Ahead of In The Absence Of Ruins There Will Be Innovation, a spoken word performance event, Daisy and Sam from the Arnolfini Programming team talked to artist and co-producer Libita Clayton about her practice and the ideas behind the event.
Sam Francis: Could you start by talking a bit about your practice as an artist, what you have been working on recently and what are some of the subjects that inform your work?
Libita Clayton: Sure. I basically see something that blows my mind - I store it, sit on it for a couple of years and then when the idea has turned into a beautiful golden egg I show it! (laughs). That is true… but on a more serious and specific note: I am drawn to cycles in history and iconic moments, ceremony and ritual, land ownership, marginalised voices and subcultures.
Daisy Moon: What can audiences expect from the event?
LC: A flow of feelings.
That is honestly is the best way to describe it: this project is trying to frame and reflect ideas of black humanity and spirituality. But it is ultimately about personal expression, all of these artists are established and professional. So, without a doubt there will be amazing performances! I mean we have a gospel choir singing, surely that’s enough isn’t it?!
Everyone can expect a wave of colourful creativity and expression. From hard-hitting spoken word and innovative dance to epic monologue, personal storytelling and surreal soundscapes. The content is so varied and complex, we’ve made the setting as simple and immersive as possible with sound and lighting. Moussah will be playing the beautiful kora, Ralph will be responding to Tropikos with an epic performance so there will be a lot of innovation on the day. I don’t really do formal, so it will be a relaxed environment, heavily inspired by poetry-slam competitions and the DIY spoken word scene.
SF: What made you want to work with those particular artists and why?
LC: A lot of the people I have worked with have come out of the Southwest Speakeasy forum: that network has been fundamental in this project. Solomon O.B is someone I have heard of, but didn’t actually know creatively - so he has blown my mind. Edson & Valda have been instrumental in mentoring and supporting me. Cleo has become a friend and someone I admire. Everyone involved are total masters and professionals in their respected fields, and they are all people I look up to.
Awkward & Benjamin One of Universal Magnetic, are people that I have wanted to collaborate with musically for a long, long time, so it is great to be starting that process.
The list goes on… I am a big believer in chance experiences and going with the flow, so that has been a major factor in how we as a group have come together.
DM: Your recent Live Transmission event at BEEF (Bristol Experimental Expanded Film) was a panel discussion around the narrative of Black History Month. How did this inform your current practice?
LC: This event (full title: BS2; RESIST & REVOLT-BLACK HISTORY, LIVE TRANSMISSION) used my personal studio at BEEF to broadcast within the wider public network of the Bristol & Bath Art Weekender and Black History Month. It explored the history of our studios at 25 Portland Square: previously home to Galaxy Radio - this tapped into a whole discovery of the Bristol Pirate radio scene. Deli G, of B.A.D radio and OG Bristol DJ royalty became my very own pirate radio historian which was amazing.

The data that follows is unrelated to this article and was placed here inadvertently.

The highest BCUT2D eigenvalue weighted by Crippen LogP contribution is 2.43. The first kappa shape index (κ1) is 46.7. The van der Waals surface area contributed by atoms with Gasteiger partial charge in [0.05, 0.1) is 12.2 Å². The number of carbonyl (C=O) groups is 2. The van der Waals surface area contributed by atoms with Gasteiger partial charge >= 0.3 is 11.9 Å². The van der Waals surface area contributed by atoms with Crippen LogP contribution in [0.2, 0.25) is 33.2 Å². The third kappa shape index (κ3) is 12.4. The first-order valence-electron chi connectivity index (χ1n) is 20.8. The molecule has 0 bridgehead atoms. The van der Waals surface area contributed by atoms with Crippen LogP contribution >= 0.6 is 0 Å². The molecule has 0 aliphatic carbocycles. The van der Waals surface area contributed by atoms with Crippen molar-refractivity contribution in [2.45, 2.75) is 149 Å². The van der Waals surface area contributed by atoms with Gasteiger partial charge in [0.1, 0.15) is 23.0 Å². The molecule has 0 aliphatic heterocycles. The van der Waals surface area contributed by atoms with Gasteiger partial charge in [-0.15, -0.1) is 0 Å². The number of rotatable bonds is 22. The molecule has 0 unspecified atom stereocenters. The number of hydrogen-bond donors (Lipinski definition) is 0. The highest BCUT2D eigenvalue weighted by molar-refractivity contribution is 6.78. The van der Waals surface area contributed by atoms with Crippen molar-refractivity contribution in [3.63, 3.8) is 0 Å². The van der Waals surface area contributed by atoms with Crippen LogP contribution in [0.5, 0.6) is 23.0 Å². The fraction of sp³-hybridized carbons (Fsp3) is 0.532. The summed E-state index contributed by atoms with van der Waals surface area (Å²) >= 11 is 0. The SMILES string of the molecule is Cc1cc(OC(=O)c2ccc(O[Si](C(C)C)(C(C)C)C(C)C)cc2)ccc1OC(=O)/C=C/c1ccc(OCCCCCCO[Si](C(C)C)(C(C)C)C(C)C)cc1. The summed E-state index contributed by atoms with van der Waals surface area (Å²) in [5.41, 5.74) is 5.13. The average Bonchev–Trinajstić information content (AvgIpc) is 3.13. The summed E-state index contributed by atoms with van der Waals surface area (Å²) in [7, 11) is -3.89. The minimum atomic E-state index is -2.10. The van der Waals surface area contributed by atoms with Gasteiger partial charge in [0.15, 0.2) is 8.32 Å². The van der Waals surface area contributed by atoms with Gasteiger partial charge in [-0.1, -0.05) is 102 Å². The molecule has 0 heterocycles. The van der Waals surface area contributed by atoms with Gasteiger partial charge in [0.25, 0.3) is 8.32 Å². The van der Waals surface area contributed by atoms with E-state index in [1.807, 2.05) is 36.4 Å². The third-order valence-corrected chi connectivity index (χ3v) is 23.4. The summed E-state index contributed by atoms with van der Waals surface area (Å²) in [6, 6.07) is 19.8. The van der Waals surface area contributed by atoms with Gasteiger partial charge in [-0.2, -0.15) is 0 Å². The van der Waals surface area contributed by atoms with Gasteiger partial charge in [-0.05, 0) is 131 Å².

Live Transmission dealt with collective black identity: it was a play on contextualising and conceptualising a framework, within a framework and so on… It was also a very practical way of bringing in an ethnically-diverse audience. You don’t want to be talking about black people and black history and not have black people doing the talking. The same way you don’t want Women’s Hour to be presented by men. I wanted to make what was absent present and more importantly bring in people who knew about the history of St Pauls.
This work has really shifted my artistic role from catalyst and creator to facilitator and Master of Ceremony. I have 4 hours of recorded audio from Live Transmission to play with - Awkward & Benjamin One are collaborating with me on a 15 minute piece to play on Sunday which is very exciting.
SF: Could you talk a bit more about the ‘Absent Ruins’ element of the event and how audiences can contribute ?
LC: I really wanted to respond to the fact that //A/RTW/I is part of the live public programme, and an extension of the current exhibition at Arnolfini, Vertigo Sea. Through my research into John Akomfrah, and the Black Audio Film Collective - I was struck by their collective innovation, and approach to the archive as material.
I am intrigued by the notion that the archive is futuristic and we are archiving the now for tomorrow. Also, the idea that what is left out, is significant and indicative of a time. So, I became focused on the absence within the archive, as well as the presence. If you think about absent ruins you can conjure up an imagined history for yourself and a new undiscovered civilization: I like the freedom that offers you.
At its core, this is a collaborative event, and I wanted to carry that through into the legacy of the work. Twitter is a ready-made global archiving system, so we are using #AbsentRuins to document and aggregate the performances throughout the day. Nocturnal Magazine, a youth-led media platform are leading on bringing this to life. Gal-Dem, Ujima and Come The Revolution are also going to be contributing to this on the day. There will be a Speakeasy Corner set up during the interval, so we encourage personal live reflections from the 'public' - which is all of us.